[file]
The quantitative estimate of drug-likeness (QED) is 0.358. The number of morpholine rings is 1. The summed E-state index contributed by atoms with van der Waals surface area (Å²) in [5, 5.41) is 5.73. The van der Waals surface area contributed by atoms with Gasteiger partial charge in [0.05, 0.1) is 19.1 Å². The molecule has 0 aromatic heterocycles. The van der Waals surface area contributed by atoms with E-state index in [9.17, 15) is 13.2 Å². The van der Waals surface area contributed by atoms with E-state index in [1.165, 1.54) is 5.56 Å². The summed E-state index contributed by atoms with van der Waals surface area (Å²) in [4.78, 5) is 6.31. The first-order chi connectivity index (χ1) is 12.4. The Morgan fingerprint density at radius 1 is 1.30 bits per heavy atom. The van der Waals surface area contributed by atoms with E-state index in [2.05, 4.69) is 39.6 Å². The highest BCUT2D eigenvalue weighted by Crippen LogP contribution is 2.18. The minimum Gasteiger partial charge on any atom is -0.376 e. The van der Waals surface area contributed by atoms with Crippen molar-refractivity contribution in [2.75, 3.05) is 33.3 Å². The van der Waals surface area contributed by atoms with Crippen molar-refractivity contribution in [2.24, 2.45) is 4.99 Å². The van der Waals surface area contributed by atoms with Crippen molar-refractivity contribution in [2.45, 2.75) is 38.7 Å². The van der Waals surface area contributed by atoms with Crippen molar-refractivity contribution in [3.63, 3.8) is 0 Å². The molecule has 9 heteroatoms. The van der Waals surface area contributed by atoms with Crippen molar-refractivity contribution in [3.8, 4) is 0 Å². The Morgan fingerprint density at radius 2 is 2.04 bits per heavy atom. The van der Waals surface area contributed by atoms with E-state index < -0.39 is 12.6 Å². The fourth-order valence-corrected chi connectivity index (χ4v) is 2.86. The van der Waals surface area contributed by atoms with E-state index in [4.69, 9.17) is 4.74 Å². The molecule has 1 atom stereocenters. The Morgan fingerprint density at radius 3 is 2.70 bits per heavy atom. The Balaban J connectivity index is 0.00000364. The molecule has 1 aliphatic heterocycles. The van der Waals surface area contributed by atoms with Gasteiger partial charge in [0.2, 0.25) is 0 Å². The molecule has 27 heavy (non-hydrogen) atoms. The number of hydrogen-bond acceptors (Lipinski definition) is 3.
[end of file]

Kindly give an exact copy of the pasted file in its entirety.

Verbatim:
The quantitative estimate of drug-likeness (QED) is 0.358. The number of morpholine rings is 1. The summed E-state index contributed by atoms with van der Waals surface area (Å²) in [5, 5.41) is 5.73. The van der Waals surface area contributed by atoms with Gasteiger partial charge in [0.05, 0.1) is 19.1 Å². The molecule has 0 aromatic heterocycles. The van der Waals surface area contributed by atoms with E-state index in [9.17, 15) is 13.2 Å². The van der Waals surface area contributed by atoms with E-state index in [1.165, 1.54) is 5.56 Å². The summed E-state index contributed by atoms with van der Waals surface area (Å²) in [4.78, 5) is 6.31. The first-order chi connectivity index (χ1) is 12.4. The Morgan fingerprint density at radius 1 is 1.30 bits per heavy atom. The van der Waals surface area contributed by atoms with E-state index in [2.05, 4.69) is 39.6 Å². The highest BCUT2D eigenvalue weighted by Crippen LogP contribution is 2.18. The minimum Gasteiger partial charge on any atom is -0.376 e. The van der Waals surface area contributed by atoms with Crippen molar-refractivity contribution in [2.75, 3.05) is 33.3 Å². The van der Waals surface area contributed by atoms with Crippen molar-refractivity contribution in [2.24, 2.45) is 4.99 Å². The van der Waals surface area contributed by atoms with Crippen molar-refractivity contribution in [2.45, 2.75) is 38.7 Å². The van der Waals surface area contributed by atoms with Crippen molar-refractivity contribution in [3.63, 3.8) is 0 Å². The molecule has 9 heteroatoms. The van der Waals surface area contributed by atoms with Crippen molar-refractivity contribution in [3.8, 4) is 0 Å². The Morgan fingerprint density at radius 2 is 2.04 bits per heavy atom. The van der Waals surface area contributed by atoms with E-state index < -0.39 is 12.6 Å². The fourth-order valence-corrected chi connectivity index (χ4v) is 2.86. The van der Waals surface area contributed by atoms with E-state index in [4.69, 9.17) is 4.74 Å². The molecule has 1 atom stereocenters. The Morgan fingerprint density at radius 3 is 2.70 bits per heavy atom. The Balaban J connectivity index is 0.00000364. The molecule has 1 aliphatic heterocycles. The van der Waals surface area contributed by atoms with Gasteiger partial charge in [0.2, 0.25) is 0 Å². The molecule has 27 heavy (non-hydrogen) atoms. The number of hydrogen-bond acceptors (Lipinski definition) is 3.